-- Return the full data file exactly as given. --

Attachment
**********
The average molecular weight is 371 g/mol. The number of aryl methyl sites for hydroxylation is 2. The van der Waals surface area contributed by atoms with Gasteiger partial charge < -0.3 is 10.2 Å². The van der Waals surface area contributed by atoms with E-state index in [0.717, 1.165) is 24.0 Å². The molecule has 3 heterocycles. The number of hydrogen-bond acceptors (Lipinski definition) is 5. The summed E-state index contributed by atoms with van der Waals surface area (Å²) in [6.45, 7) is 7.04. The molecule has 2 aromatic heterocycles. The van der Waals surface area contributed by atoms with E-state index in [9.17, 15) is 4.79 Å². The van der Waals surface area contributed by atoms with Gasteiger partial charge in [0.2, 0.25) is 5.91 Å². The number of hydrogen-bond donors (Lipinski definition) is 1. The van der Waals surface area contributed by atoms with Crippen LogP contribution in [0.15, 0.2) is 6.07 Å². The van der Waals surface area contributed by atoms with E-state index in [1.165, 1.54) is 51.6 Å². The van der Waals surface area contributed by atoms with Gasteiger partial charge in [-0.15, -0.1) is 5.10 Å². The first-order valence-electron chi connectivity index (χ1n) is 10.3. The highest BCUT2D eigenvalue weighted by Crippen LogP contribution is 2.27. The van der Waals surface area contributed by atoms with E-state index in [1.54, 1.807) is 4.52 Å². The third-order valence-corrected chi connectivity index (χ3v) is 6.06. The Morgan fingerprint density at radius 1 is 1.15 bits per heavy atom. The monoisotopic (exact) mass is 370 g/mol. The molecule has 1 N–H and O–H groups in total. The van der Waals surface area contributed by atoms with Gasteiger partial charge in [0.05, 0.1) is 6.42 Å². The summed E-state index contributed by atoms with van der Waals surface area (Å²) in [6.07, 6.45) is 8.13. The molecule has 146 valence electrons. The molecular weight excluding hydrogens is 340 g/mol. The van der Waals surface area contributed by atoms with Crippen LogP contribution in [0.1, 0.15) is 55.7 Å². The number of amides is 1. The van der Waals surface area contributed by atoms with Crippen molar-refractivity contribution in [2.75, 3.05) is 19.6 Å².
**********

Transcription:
The average molecular weight is 371 g/mol. The number of aryl methyl sites for hydroxylation is 2. The van der Waals surface area contributed by atoms with Gasteiger partial charge < -0.3 is 10.2 Å². The van der Waals surface area contributed by atoms with E-state index in [0.717, 1.165) is 24.0 Å². The molecule has 3 heterocycles. The number of hydrogen-bond acceptors (Lipinski definition) is 5. The summed E-state index contributed by atoms with van der Waals surface area (Å²) in [6.45, 7) is 7.04. The molecule has 2 aromatic heterocycles. The van der Waals surface area contributed by atoms with E-state index in [9.17, 15) is 4.79 Å². The van der Waals surface area contributed by atoms with Gasteiger partial charge in [0.2, 0.25) is 5.91 Å². The number of hydrogen-bond donors (Lipinski definition) is 1. The van der Waals surface area contributed by atoms with Crippen LogP contribution in [0.15, 0.2) is 6.07 Å². The van der Waals surface area contributed by atoms with E-state index in [1.165, 1.54) is 51.6 Å². The van der Waals surface area contributed by atoms with Gasteiger partial charge in [-0.15, -0.1) is 5.10 Å². The first-order valence-electron chi connectivity index (χ1n) is 10.3. The highest BCUT2D eigenvalue weighted by Crippen LogP contribution is 2.27. The van der Waals surface area contributed by atoms with E-state index in [1.54, 1.807) is 4.52 Å². The third-order valence-corrected chi connectivity index (χ3v) is 6.06. The Morgan fingerprint density at radius 1 is 1.15 bits per heavy atom. The monoisotopic (exact) mass is 370 g/mol. The molecule has 1 N–H and O–H groups in total. The van der Waals surface area contributed by atoms with Gasteiger partial charge in [0.05, 0.1) is 6.42 Å². The summed E-state index contributed by atoms with van der Waals surface area (Å²) in [6.07, 6.45) is 8.13. The molecule has 146 valence electrons. The molecular weight excluding hydrogens is 340 g/mol. The van der Waals surface area contributed by atoms with Crippen LogP contribution in [0.1, 0.15) is 55.7 Å². The number of amides is 1. The van der Waals surface area contributed by atoms with Crippen molar-refractivity contribution in [2.75, 3.05) is 19.6 Å².